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Discussion Starter · #1 ·
I'm sure many of us have been there. Cold winter morning, but a long walk to the stand. Sweating can end up ruining your morning as the cold sets in. I have about a 1.5 mile walk to my stand and I won't take the atv back because I don't want to push deer out of a couple holding areas I walk past.

What are some things you all do to avoid sweating on the way to the stand? I've been considering buying one of those heater body suits and just wearing lighter clothes in.
 

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I've been thinking of buying the Heater Body suit the last couple years, but never pulled the trigger. This year I saw that Cabelas has a base layer that is supposed to keep your temp regulated when it's hot or cold outside. If it works as it says it is pretty amazing stuff. The reviews I've read are good, but it has a pretty high price tag. The top and bottom would be more than the Heater Body suit.
 

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Appropriate thickness tight fitting wicking underwear. The reason you feel cold is the evaporation against your skin. Wicking underwear moves the perspiration away from your skin. Different thicknesses for different temps and activity level. Snowshoeing and backpacking I use lightweight, late season muzzleloader sitting in a treestand I use expedition grade.
 

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I don't wear a lot in to my stand and put my warm underwear, jacket on when I get there. I couldn't imagine wearing one of those body suits in a stand. To me they seem no different then a sleeping bag and I know I wouldn't want to be in one 20' up a tree. A good backpack will pack everything you need.
 

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I pack in my jacket and whatever my top layers may be. I do this all season long to avoid sweating whether my walk is 10 minutes or when I go to Iowa this fall and I have a 45 minute walk.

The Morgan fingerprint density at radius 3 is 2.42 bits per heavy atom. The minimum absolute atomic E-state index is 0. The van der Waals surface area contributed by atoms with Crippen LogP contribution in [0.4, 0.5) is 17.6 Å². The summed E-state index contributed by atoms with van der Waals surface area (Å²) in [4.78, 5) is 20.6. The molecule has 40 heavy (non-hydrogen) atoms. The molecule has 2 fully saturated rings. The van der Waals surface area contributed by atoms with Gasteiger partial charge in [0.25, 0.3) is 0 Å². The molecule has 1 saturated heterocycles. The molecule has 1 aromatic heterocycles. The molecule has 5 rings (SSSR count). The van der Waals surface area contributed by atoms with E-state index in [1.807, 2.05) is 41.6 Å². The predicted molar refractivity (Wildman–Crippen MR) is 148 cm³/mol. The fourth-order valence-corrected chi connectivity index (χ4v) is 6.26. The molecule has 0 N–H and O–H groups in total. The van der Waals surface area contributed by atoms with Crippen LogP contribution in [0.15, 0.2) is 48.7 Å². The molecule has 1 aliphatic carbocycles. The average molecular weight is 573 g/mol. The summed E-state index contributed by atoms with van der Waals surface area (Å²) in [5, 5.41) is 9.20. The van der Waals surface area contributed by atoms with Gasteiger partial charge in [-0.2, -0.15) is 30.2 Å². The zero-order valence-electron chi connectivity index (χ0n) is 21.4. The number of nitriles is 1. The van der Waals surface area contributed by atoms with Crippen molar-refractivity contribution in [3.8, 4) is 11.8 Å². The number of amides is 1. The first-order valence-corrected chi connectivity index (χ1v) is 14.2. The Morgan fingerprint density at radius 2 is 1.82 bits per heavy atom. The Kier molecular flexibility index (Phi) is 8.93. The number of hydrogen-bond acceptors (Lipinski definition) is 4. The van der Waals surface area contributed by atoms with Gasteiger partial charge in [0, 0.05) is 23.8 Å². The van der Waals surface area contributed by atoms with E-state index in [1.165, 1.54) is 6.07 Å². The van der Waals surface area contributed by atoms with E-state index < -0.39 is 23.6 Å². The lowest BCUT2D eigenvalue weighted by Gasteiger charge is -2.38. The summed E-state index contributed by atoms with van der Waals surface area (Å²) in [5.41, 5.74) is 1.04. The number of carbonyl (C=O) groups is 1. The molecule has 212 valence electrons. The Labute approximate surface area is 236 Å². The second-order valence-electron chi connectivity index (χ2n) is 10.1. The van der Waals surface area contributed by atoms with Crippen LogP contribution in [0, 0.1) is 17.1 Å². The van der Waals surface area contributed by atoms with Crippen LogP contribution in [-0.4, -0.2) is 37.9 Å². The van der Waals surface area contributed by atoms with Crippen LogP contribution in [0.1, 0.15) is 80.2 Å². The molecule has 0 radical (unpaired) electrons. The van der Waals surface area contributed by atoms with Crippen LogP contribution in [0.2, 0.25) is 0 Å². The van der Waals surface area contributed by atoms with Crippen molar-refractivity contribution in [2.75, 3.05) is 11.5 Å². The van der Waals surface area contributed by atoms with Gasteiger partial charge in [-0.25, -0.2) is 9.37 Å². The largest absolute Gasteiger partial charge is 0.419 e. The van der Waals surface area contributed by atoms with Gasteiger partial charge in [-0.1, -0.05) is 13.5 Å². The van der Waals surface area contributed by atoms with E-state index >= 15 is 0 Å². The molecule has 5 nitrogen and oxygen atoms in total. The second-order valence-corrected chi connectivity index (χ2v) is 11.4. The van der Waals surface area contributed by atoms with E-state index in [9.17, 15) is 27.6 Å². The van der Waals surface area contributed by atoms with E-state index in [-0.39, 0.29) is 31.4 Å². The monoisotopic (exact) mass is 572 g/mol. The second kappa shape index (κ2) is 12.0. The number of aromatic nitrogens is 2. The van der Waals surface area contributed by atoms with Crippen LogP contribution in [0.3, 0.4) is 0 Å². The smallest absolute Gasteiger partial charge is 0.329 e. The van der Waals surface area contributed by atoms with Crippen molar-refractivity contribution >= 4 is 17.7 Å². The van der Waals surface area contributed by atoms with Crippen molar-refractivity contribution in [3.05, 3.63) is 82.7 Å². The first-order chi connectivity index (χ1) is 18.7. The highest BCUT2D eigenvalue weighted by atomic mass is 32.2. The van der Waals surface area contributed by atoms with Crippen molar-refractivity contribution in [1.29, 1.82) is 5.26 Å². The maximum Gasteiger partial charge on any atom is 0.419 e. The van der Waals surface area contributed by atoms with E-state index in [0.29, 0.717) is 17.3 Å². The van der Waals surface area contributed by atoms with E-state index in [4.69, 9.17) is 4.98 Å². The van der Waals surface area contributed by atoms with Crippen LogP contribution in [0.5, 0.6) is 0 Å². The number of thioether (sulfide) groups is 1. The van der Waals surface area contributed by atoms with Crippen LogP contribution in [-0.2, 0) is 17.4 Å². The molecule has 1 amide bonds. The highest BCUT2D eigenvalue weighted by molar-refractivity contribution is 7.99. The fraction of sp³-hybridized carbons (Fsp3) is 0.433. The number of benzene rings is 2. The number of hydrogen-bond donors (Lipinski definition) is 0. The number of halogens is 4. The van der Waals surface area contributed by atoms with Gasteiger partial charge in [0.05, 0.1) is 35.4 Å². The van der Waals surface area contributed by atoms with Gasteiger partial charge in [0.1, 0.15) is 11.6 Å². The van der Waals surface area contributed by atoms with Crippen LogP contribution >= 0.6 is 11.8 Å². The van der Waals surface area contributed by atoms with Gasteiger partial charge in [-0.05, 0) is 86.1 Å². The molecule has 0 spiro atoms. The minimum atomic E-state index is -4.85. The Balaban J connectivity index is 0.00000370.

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I leave extra early in the morning so I can slowpoke my way in and only were a long sleeve shirt.

Do the same thing in the afternoons on warm days. Sometimes it will take me an hour longer than normal just to get to my stand. Drink water on the way in , only wear a t-shirt, and stop often in the shade. Also take a break and cool down before I start to climb. It seems like climbing is when I sweat the most because my body is already over heated from the walk in.
 

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My feet are always the first thing to get cold from sweat and make me head in. I few years ago I started wearing thin cotton socks on the walk in and changing them when I get on stand. Made a huge difference
 

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cm20 said:
My feet are always the first thing to get cold from sweat and make me head in. I few years ago I started wearing thin cotton socks on the walk in and changing them when I get on stand. Made a huge difference
For feet sweating use antiperspirant on them.
 

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Discussion Starter · #9 ·
Thanks for all the posts so far. In regards to the antiperspirant, are you just simply talking about the spray? My walk starts off with an immediate steep uphill climb for about 300 yards. What I have been trying to do the last couple years is walk about 40 yards and stop. My feet have been the major problem, but I haven't tried antiperspirant. No matter what level of insulation I have on/sock type or thickness they end up freezing. I have poor circulation, so I'm sure that is part of the issue.
 

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Spray, roll on, any kind that you can get coverage with will work. This is a common remedy for those prone to blisters. Also as above, a pair of lightweight liner wicking socks. I always wear the liner wicking socks. Cotton is a no no as it retains the moisture.
 

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Dress light for the walk in, pack warmer clothes, cut down on carry in's to conserve weight, spray down boots and socks at the stand when in the tree keep your hands and head warm.
 

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I go in light with most of my insulation and base layers in a backpack. When I get within a few hundred yards of my stand, I take off all the sweaty base garments and put on the dry base gear from my backpack. It a little bit of as hassle but worth it to be comfortable.
 

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Discussion Starter · #14 ·
Thanks for some of the ideas. I've considered going in light in the past, I just worried about how much of a hassle it may be when I get in. One day when I hit the lottery, my treestand will have a wood stove in it
 

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I carry in the outer coat and pants.

As for feet, try a little Bismoline or Gold Bond powder on the feet, then thinner type wicking socks against the skin (not cotton). Wait until in the hunting area to don the thicker wool/merino socks for warmth. I even got a pair of boot blankets for those times when just sitting or standing when it is really chilly.
 
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